Indeed, it is rare for a microenterprise, especially one created by women, to grow beyond a small business scale and very few small businesses become medium or large enterprises. Their lack of mobility, coupled with their inability to have their own functional premises is often translated into a home-based activity preventing them from seeking new markets and gaining wider visibility, including information on better economic opportunities and business support. Moreover, these women are poorly endowed; they do not own most of the land on which they cultivate, and therefore cannot provide the necessary collateral required to access bank loans.
Conclusion and Policy Recommendation
As seen in this policy brief, lack of women’s financial empowerment and autonomy in Mboy certainly works against their individual and collective efforts to their own development in peace. Empowerment is a bottom-up process. Development agencies cannot pretend to empower women but rather women must empower themselves. The design of logical policies and programs for women’s empowerment requires special attention (Oxaal, 1997). As such, appropriate external support and intervention should stimulate and support the process of
empowerment through an enabling or facilitating role rather than trying to empower women themselves.
In her address to the sixty-fifth session of the Commission on the Status of Women held in March 2021, the Cameroonian Minister of Women’s Empowerment and the Family noted that the implementation of women’s economic empowerment policies and programs should be given greater considerations. Development Programmes can support individual women’s empowerment by encouraging women’s participation, skills development, decision-making capacity, and control over resources. The empowerment of Mboy women in political and economic decision making at all levels can be promoted by improving their decision-making ability, supporting income-generating activities, and providing skills and education to the women.
It is important to conduct a comprehensive analysis that is context-specific before supporting an income-generating activity. This should include, but not limited to: current product and purchasing systems, markets, actors, constraints and opportunities. Exposure to new ideas, and policy and practice innovations, can open up income-generating alternatives. Learning tours and field trips can help the women understand a situation beyond their own community and learn from the experience of others.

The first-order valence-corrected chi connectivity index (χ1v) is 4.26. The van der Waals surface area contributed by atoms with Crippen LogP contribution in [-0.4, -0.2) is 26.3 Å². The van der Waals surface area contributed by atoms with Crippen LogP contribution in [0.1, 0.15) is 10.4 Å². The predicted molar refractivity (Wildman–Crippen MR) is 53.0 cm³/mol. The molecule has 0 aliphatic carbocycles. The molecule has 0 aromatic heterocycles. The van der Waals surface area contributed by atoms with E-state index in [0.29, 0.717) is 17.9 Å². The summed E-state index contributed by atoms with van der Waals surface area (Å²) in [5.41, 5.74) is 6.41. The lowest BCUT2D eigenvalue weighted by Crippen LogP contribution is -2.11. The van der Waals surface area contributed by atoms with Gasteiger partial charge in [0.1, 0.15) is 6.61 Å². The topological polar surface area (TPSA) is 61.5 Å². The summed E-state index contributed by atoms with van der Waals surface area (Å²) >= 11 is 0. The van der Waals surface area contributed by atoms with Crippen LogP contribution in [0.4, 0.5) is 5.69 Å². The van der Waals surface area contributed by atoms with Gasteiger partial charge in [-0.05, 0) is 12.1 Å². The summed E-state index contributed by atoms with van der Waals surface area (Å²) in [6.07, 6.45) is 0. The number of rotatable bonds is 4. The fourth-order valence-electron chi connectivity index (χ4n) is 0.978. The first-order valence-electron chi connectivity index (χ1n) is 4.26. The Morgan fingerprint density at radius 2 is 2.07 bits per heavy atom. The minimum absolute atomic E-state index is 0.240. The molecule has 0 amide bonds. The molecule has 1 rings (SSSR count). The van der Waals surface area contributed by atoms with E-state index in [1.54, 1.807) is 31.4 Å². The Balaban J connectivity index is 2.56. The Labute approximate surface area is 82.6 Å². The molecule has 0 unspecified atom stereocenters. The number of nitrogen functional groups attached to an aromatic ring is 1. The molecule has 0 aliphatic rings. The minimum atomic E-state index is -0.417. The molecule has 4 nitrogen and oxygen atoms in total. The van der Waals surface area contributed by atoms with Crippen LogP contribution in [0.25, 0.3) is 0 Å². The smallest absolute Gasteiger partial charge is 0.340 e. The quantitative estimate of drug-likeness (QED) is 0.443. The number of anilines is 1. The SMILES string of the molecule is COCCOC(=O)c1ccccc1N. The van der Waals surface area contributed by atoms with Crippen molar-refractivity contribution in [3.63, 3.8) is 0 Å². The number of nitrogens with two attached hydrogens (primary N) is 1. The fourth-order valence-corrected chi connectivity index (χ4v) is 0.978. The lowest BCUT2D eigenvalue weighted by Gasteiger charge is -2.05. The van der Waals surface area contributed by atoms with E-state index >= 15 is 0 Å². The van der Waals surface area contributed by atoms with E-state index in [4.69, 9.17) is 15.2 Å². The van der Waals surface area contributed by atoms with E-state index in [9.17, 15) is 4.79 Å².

The development of the world inevitably involves women with the support of men. However, hindrances to their financial independence can jeopardize this development and the well-being of societies. This is the case of women in the village of Mboy. These women do not yet understand the benefits of financial autonomy and, in turn, cannot bring their husbands to support them. Fortunately, solutions exist, including education, awareness and support to rural women. These mechanisms are also used in the socio economic empowerment of men. Women can be assisted by external actors to develop pathways that allow them to access resources and realize their needs. The recommendations are summarized as follows:
1. Agencies such as UN Women, UNFPA, UNICEF, UNESCO, UNDP, etc. should increase their visits to the area and develop empowerment strategies that are holistic and context specific, taking into account the women’s practical challenges;
2. . NGOs and associations whose objective is to educate young girls should find the best strategy to create awareness among parents;
3. Organizations such as UN Women, UNFPA, UNICEF, UNESCO, UNDP, etc. should train women to form mutually beneficial groups to cater for their own peace and development concerns;
4. Decentralized financial institutions not far from this locality should put in place policies that allow them to offer microcredit to women without too many requirements.
FIDA (2003a) Republic of Chad, Interim Evaluation of the Ouadis Kanem Agricultural Development Project. Rome: FIDA.
Fiona F., (2008), étude sur la bonne pratique : l’autonomisation des femmes dans les sociétés pastorales, Septembre, Addis Abeba
Flintan, F. (2007b) “Sharing of Past Experiences” in A. Ridgewell and F. Flintan, Gender and Pastoralism: Volume II: Income Generation Development, Savings and Credit in Ethiopia. Addis Ababa: SOS Sahel. Internet: http://www.sahel.org.uk/publications.html
Nduma, I. Kristjanson, P. and McPeak, J. (2000) Diversity in income generating activities for sedentarized pastoral women in Northern Kenya Submitted to Human Organization, Nov 2000.
Oxaal, Z. (1997) Gender and empowerment: definitions, approaches and implications for policy. Report No. 40 UK: BRIDGE IDS.
Oxfam GB (2005) Capacity Building for Empowerment. Report of a Workshop held in Jinja. Uganda. 6-8 March 2005. Unpublished report for Oxfam GB
Dr. Marie Paule NEMI
Protestant University of Central Africa (PUCA)